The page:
This article attempts to rethink what conservationists have seen as the damage done to manuscripts by insects from the insects’ perspective. We have learned so much in recent years about the agency of the ruminants whose skins make up the leaves of medieval manuscripts, but we have yet to hear much from the bookworm. Small wonder: the cow gives its skin for the conservation of texts, while the bookworm, the natural enemy of the librarian, steals our words like a ‘þeof in þystro’ [‘a thief in the dark’], in the words of the Exeter riddle. This article reconsiders this ancient rivalry between human and insect bookworms as a mutually constitutive partnership, and even as a co-authorship of the text or, in Barad’s words, an entanglement.
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Thanks to recent advances in proteomic and genomic analysis, we now know how many and (to a certain extent) which animals (in terms of species, breed, and gender) gave their hides to which codices: for example, we know that 216 animals gave their hides to the fourteenth-century Messale Rosselli, 41% calves and 59% goats (Calà, 2019, 723–4).
Here, my take differs from that of Zeb Tortorici, who emphasizes the battles lost by insects in the archive, which have indeed been many: ‘Pests,’ he stresses, ‘are killed within the documents, for the documents, and by the documents’ (Tortorici, 2015, 84).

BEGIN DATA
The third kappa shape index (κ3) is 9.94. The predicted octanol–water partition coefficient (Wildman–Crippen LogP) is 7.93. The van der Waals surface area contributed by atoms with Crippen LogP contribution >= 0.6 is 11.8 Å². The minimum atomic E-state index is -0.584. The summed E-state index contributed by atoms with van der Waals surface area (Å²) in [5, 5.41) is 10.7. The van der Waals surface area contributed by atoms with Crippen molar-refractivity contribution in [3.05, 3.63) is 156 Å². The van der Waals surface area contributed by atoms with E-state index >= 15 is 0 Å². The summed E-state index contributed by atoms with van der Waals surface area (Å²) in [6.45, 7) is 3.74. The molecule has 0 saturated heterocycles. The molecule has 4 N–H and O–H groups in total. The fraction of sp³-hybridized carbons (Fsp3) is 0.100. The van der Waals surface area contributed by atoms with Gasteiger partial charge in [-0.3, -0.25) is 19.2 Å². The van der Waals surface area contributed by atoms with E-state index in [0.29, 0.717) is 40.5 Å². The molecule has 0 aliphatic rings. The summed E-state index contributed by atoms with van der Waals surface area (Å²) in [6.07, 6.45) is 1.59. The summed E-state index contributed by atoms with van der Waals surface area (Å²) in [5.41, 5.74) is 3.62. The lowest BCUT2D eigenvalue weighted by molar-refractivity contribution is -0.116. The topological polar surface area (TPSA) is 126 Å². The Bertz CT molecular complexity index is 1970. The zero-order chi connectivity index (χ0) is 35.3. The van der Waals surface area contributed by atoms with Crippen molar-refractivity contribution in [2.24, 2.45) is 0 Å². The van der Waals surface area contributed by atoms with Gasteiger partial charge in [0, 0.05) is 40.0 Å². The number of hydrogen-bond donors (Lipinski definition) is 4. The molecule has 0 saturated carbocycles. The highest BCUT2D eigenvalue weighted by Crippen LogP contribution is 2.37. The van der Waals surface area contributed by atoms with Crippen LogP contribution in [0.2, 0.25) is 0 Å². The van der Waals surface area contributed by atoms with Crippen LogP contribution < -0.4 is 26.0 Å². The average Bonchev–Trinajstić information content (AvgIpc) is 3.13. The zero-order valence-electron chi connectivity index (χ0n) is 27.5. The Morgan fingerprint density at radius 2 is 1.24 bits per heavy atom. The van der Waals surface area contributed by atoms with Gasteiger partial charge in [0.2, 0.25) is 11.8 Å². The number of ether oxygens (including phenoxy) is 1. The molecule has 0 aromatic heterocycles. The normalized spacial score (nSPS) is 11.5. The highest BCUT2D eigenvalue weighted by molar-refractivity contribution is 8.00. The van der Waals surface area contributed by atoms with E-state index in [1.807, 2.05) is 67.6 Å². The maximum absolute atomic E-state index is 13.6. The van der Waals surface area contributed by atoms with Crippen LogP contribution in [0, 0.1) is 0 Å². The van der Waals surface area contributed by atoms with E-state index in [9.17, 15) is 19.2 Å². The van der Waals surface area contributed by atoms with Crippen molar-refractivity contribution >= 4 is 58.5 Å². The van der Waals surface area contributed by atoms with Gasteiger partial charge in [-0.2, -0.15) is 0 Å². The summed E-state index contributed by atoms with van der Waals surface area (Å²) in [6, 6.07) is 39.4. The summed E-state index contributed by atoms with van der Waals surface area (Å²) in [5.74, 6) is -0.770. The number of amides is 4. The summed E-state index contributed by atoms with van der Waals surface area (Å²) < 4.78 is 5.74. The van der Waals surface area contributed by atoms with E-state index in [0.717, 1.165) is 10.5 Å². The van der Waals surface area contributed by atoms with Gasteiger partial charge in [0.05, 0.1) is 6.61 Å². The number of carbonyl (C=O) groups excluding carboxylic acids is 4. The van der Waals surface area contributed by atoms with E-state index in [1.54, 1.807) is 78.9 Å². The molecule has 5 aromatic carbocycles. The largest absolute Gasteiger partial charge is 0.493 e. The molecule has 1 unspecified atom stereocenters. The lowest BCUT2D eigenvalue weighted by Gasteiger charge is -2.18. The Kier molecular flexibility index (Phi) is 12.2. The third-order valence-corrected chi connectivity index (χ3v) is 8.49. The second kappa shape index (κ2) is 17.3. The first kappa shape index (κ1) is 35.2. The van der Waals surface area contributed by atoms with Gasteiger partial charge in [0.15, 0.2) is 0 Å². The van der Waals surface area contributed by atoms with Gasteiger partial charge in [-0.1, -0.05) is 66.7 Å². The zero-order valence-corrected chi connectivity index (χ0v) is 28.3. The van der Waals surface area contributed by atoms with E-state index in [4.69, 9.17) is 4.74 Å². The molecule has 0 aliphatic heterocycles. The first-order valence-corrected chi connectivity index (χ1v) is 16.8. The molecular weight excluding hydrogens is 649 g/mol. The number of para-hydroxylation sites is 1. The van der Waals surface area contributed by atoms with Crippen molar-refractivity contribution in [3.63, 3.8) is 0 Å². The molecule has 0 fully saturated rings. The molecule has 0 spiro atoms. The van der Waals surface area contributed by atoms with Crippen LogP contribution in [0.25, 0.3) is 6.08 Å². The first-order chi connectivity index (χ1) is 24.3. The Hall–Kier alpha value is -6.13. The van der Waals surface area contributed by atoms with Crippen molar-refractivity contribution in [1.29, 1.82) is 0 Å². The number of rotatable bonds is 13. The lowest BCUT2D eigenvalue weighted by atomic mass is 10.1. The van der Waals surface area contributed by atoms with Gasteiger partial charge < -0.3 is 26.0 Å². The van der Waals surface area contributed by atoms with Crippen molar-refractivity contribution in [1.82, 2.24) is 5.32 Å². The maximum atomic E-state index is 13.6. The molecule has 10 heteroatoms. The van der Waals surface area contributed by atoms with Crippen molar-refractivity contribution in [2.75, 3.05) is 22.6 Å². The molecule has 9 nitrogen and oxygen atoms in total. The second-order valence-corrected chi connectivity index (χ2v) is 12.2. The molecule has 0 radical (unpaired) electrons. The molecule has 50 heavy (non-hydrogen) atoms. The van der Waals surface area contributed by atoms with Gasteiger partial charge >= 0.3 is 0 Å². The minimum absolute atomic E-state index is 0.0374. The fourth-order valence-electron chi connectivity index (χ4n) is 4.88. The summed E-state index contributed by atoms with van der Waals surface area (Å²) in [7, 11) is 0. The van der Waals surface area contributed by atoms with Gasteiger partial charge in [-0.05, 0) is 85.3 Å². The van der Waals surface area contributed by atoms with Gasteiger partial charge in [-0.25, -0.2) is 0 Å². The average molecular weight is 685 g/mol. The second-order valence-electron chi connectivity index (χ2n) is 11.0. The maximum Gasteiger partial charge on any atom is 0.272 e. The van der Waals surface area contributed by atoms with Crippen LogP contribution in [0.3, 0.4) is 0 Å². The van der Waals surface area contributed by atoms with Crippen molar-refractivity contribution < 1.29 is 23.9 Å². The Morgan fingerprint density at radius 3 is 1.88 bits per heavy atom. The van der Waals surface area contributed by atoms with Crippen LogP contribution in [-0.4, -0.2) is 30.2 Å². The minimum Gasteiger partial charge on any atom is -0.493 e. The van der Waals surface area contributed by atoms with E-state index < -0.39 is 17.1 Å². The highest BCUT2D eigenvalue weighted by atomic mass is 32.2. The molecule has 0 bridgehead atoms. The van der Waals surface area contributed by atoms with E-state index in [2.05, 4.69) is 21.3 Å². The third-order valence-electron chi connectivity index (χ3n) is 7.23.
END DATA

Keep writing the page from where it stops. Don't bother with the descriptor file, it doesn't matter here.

On the recent, alarming decline of insect populations, see Hallmann, et al. (2017).
In the past, librarians attempted to deter Sitodrepa panacea with ‘a little fine pepper sprinkled on the shelves’ (Iiams, 1932, 376). Inadvertently, they were only spicing the bookworm’s meal.
A survey conducted by researchers at University College London’s Institute for Sustainable Heritage found that subjects compared the smell of old books to that of chocolate, coffee, and burnt wood (Bembibre and Strlič, 2017).
For another epigram that compares grammarians to bookworms, see Philippus (1916–18, 4.218–19).
See Owen (2004) for an account of the collaboration between forgers, authenticators, and dealers.
We have already seen that antiquarians kept collections of pet bookworms, a habit that, in light of these accusations, begins to look rather suspicious.
Our bodies leave both visible and invisible marks on what we read, such as yellowed or darkened splotches left by the oils in fingertips (or by kisses: see Amsler, 2001, 96–7), and microbial analysis reveals a teeming ‘biological palimpsest’ of microbes from human mouths, stool, nose, and skin imprinted on the leaves of medieval manuscripts (Teasdale, 2017, 3–7).
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My heartfelt thanks to Marieke Van Der Steenhoven at the Department of Special Collections at Bowdoin College and to Vanessa Wilkie at the Huntington Library for all their generous help with this project.
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Solberg, E.M. Human and insect bookworms. Postmedieval 11, 12–22 (2020). https://doi.org/10.1057/s41280-020-00162-z